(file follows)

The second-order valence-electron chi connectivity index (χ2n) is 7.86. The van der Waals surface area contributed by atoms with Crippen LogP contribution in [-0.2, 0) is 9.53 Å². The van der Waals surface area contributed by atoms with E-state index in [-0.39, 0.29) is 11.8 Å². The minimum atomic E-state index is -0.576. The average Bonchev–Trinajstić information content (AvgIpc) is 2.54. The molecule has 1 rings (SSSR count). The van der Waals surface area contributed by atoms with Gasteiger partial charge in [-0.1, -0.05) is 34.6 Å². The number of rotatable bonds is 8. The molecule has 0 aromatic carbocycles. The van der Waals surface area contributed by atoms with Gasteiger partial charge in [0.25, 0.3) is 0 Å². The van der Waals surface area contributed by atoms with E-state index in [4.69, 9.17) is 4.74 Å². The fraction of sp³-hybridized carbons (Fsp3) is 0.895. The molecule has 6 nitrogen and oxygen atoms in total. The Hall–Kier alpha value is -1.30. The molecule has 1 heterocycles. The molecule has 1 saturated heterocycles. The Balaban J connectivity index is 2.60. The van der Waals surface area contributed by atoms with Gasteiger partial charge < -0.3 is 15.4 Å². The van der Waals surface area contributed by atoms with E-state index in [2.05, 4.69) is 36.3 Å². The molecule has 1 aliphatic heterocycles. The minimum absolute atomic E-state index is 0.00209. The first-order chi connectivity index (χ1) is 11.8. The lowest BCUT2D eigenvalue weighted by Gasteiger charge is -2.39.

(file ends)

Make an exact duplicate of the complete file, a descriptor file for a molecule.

The second-order valence-electron chi connectivity index (χ2n) is 7.86. The van der Waals surface area contributed by atoms with Crippen LogP contribution in [-0.2, 0) is 9.53 Å². The van der Waals surface area contributed by atoms with E-state index in [-0.39, 0.29) is 11.8 Å². The minimum atomic E-state index is -0.576. The average Bonchev–Trinajstić information content (AvgIpc) is 2.54. The molecule has 1 rings (SSSR count). The van der Waals surface area contributed by atoms with Gasteiger partial charge in [-0.1, -0.05) is 34.6 Å². The number of rotatable bonds is 8. The molecule has 0 aromatic carbocycles. The van der Waals surface area contributed by atoms with Gasteiger partial charge in [0.25, 0.3) is 0 Å². The van der Waals surface area contributed by atoms with E-state index in [4.69, 9.17) is 4.74 Å². The fraction of sp³-hybridized carbons (Fsp3) is 0.895. The molecule has 6 nitrogen and oxygen atoms in total. The Hall–Kier alpha value is -1.30. The molecule has 1 heterocycles. The molecule has 1 saturated heterocycles. The Balaban J connectivity index is 2.60. The van der Waals surface area contributed by atoms with Gasteiger partial charge < -0.3 is 15.4 Å². The van der Waals surface area contributed by atoms with E-state index in [2.05, 4.69) is 36.3 Å². The molecule has 1 aliphatic heterocycles. The minimum absolute atomic E-state index is 0.00209. The first-order chi connectivity index (χ1) is 11.8. The lowest BCUT2D eigenvalue weighted by Gasteiger charge is -2.39.